A study published in the Journal of the National Cancer Institute in 2014 by Wentzensen et al. linked talc to chronic inflammation of the ovaries.

“Direct physical contact of talc with [the lining of the ovaries] may cause chronic inflammation,” wrote the study authors.

The study suggests inflammation caused by talc particles on the ovaries could contribute to the development of ovarian cancer, as inflammation is a generally accepted risk factor for ovarian cancer.

What are other possible adverse effects of talc or talcum powder?

Talc and talcum powder may pose certain health risks and can be harmful if the particles enter the body.

Uterine cancer

According to the American Cancer Society, one study suggested the use of talcum powder on the genitals may slightly increase the risk of uterine cancer in women who are past menopause. Other studies have reportedly not found such a link.

Lung Cancer

Talc miners and millers may be at an increased risk of developing lung cancer and other respiratory diseases, according to some studies. The studies are complicated by the fact that talc is often mined near asbestos, which is a known carcinogen (cancer-causing substance). It is difficult to determine whether miners and millers who developed lung cancer did so because of exposure to asbestos or exposure to talc.

Granulomas

Granulomas are masses of tissue typically produced in response to infection, inflammation or the presence of a foreign substance. Granulomas have been known to form when the powder from powdered gloves enters the body during surgery.

Powdered gloves are dusted with dry lubricants to make putting them on easier for doctors and to keep the gloves from sticking together during manufacturing. Talc was used to dust gloves between the 1930s and early 1970s, until the industry realized the talc could cause post-operative complications like granulomas and adhesions (bands of scar tissue that bind tissues that are not normally joined together).

The industry moved towards using cornstarch instead of talc and incidents of granulomas decreased, though adhesions still remained a problem.

As far back as 1997, the FDA has considered banning the use of powdered gloves, especially during surgery. The powdered glove debate resurfaced again in March 2016 when the FDA proposed a ban on most powdered gloves. It opened up the proposal to 90 days of public comment.

Has talcum powder been recalled?

No, talcum powder has not been recalled, though the Food and Drug Administration did conduct a survey several years ago to determine if traces of asbestos could be found in cosmetic-grade raw material talc and cosmetic products containing talc.

Though the FDA’s sample size was small — only four manufacturers of consumer-grade talc participated — it did not find asbestos in any of the samples. It also did not find traces of asbestos in any of the more than 30 cosmetic products it sampled, which included both drug store and department store brands.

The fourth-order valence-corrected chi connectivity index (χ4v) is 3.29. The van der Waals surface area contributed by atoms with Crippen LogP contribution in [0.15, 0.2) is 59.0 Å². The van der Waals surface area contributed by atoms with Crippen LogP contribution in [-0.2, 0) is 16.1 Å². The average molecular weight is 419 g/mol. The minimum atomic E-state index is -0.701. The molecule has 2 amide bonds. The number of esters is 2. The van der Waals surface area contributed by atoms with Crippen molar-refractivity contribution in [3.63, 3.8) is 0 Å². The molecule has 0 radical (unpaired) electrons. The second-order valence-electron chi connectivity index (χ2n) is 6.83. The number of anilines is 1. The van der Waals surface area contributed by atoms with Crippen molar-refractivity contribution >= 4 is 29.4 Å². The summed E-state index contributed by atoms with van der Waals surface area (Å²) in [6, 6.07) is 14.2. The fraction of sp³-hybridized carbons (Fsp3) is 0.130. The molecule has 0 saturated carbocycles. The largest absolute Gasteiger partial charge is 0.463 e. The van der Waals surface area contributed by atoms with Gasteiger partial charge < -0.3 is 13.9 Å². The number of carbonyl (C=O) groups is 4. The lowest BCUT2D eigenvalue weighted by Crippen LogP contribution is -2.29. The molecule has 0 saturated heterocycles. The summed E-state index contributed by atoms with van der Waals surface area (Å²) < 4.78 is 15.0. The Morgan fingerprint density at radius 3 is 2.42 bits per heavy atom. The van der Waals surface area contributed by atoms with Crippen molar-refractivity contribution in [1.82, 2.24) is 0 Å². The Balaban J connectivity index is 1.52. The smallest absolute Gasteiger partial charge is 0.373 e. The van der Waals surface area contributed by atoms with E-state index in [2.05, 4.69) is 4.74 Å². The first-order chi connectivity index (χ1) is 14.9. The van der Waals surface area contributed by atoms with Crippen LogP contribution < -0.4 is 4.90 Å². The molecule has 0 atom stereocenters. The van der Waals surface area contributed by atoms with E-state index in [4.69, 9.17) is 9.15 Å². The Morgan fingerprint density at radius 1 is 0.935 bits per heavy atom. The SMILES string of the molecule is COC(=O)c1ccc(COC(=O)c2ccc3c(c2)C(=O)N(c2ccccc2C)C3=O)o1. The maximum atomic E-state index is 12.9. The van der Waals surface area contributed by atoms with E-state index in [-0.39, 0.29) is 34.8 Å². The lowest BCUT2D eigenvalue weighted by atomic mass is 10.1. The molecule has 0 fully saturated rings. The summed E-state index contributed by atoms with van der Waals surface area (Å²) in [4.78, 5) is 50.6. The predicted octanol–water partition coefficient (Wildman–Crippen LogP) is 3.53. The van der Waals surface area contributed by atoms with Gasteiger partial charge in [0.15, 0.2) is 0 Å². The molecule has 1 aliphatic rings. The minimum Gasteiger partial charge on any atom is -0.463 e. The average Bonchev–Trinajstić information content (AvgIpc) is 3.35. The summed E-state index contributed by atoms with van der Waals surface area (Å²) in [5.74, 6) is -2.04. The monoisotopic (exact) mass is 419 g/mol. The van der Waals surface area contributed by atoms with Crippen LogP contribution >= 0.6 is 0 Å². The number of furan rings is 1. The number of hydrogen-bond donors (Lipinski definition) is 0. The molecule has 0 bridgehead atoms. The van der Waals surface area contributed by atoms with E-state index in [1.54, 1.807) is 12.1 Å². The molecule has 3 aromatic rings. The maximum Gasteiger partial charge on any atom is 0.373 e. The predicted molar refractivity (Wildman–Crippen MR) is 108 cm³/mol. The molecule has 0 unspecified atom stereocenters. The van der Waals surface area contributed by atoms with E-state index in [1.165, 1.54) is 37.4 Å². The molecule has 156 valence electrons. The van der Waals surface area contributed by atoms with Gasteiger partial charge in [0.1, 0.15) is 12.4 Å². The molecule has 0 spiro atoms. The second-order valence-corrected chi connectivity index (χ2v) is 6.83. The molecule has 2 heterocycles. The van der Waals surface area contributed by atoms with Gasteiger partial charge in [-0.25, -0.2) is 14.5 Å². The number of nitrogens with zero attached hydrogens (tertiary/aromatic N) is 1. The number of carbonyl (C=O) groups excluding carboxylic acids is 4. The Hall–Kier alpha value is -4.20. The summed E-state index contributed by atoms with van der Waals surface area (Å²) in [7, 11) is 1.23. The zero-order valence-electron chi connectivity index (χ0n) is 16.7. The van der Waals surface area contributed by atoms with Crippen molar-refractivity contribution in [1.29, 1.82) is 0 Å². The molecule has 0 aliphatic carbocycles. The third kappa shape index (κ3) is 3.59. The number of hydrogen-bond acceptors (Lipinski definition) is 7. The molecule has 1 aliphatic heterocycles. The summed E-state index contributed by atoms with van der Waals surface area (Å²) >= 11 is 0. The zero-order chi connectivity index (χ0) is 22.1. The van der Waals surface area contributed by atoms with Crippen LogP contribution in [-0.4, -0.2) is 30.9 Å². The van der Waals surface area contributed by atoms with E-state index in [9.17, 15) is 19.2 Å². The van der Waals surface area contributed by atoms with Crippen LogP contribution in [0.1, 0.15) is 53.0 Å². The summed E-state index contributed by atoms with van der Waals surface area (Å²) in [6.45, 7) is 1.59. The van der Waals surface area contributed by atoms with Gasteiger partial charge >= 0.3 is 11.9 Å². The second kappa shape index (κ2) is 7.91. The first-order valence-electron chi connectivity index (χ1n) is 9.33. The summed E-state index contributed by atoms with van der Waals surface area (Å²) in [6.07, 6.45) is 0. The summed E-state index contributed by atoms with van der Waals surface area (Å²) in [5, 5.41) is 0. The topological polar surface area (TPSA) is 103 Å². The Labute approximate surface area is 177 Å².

Are there substitutes for talcum powder?

Many consumers have opted to skip the talcum powder and reach for substitutes they consider to be safer. Some of those replacements include cornstarch, arrowroot powder and baking powder. These products are still highly absorbent and help cut down on friction.

Many “baby powder” products now use cornstarch instead of talc. Even Johnson & Johnson has non-talc, cornstarch versions of its iconic baby powder.

Are there lawsuits against the makers of talcum powder?

There are at least 1,000 lawsuits against Johnson & Johnson related to its talcum powder and other talc-containing powder products like Shower to Shower pending in state courts in Missouri and New Jersey. The lawsuits allege Johnson & Johnson knew of the risks associated with its talc-based products as early as the 1980s but failed to warn consumers.

There is also a class action lawsuit filed in California seeking compensation for money spent on the products.

Have there been any settlements of talcum powder lawsuits?

The first trial against Johnson & Johnson regarding its talcum powder ended in 2013. The federal jury in Sioux Falls, South Dakota found J&J’s talcum powder contributed to the plaintiff’s ovarian cancer and said the company should have warned consumers about the link between ovarian cancer and talc-based products for feminine hygiene. The jury failed to award damages to the plaintiff.

This year, two talcum powder lawsuits against Johnson & Johnson ended in jury verdicts. In February, a jury awarded $72 million to the estate of Jackie Fox, who died from ovarian cancer before the trial ended. In May, a St. Louis jury awarded $55 million to Gloria Ristesund who was diagnosed with ovarian cancer after using talcum powder for decades.

With two verdicts handed down in favor of the plaintiffs it remains to be seen if Johnson & Johnson will settle the remaining 1,200 lawsuits.

I used talcum powder for feminine hygiene and I was diagnosed with ovarian cancer. Can I file a lawsuit?

If you or someone you love used talcum powder or Shower to Shower for feminine care and were diagnosed with ovarian cancer, you may be entitled to compensation. With some lawsuits already being decided, it is imperative that you act now.

The attorneys at Hood National Law Group have been holding companies like Johnson & Johnson responsible for pain and suffering they’ve caused consumers for decades. Call the Hood National Law Group today at 1-800-214-1010 for a free initial consultation or use the form on the right-hand side of the page.